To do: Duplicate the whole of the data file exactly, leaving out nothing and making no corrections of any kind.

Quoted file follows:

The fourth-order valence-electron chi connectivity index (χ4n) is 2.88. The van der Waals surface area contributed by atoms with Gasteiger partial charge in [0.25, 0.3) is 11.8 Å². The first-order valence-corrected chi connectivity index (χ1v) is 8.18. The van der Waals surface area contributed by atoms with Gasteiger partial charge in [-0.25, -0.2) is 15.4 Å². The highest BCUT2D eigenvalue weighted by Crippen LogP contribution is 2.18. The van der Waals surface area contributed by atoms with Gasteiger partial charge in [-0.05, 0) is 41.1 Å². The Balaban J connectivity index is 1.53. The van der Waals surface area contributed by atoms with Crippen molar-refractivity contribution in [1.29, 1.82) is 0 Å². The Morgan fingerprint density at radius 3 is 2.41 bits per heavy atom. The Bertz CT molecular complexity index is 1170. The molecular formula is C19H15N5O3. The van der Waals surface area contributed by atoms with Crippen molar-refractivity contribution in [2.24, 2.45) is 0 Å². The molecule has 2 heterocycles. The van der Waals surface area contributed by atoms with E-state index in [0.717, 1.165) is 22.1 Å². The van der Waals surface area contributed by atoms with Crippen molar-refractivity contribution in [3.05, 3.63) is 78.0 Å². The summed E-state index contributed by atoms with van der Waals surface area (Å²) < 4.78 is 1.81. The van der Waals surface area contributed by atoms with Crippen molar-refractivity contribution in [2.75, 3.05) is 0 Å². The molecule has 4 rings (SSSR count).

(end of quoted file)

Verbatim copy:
The fourth-order valence-electron chi connectivity index (χ4n) is 2.88. The van der Waals surface area contributed by atoms with Gasteiger partial charge in [0.25, 0.3) is 11.8 Å². The first-order valence-corrected chi connectivity index (χ1v) is 8.18. The van der Waals surface area contributed by atoms with Gasteiger partial charge in [-0.25, -0.2) is 15.4 Å². The highest BCUT2D eigenvalue weighted by Crippen LogP contribution is 2.18. The van der Waals surface area contributed by atoms with Gasteiger partial charge in [-0.05, 0) is 41.1 Å². The Balaban J connectivity index is 1.53. The van der Waals surface area contributed by atoms with Crippen molar-refractivity contribution in [1.29, 1.82) is 0 Å². The Morgan fingerprint density at radius 3 is 2.41 bits per heavy atom. The Bertz CT molecular complexity index is 1170. The molecular formula is C19H15N5O3. The van der Waals surface area contributed by atoms with Crippen molar-refractivity contribution in [2.24, 2.45) is 0 Å². The molecule has 2 heterocycles. The van der Waals surface area contributed by atoms with E-state index in [0.717, 1.165) is 22.1 Å². The van der Waals surface area contributed by atoms with Crippen molar-refractivity contribution in [3.05, 3.63) is 78.0 Å². The summed E-state index contributed by atoms with van der Waals surface area (Å²) < 4.78 is 1.81. The van der Waals surface area contributed by atoms with Crippen molar-refractivity contribution in [2.75, 3.05) is 0 Å². The molecule has 4 rings (SSSR count).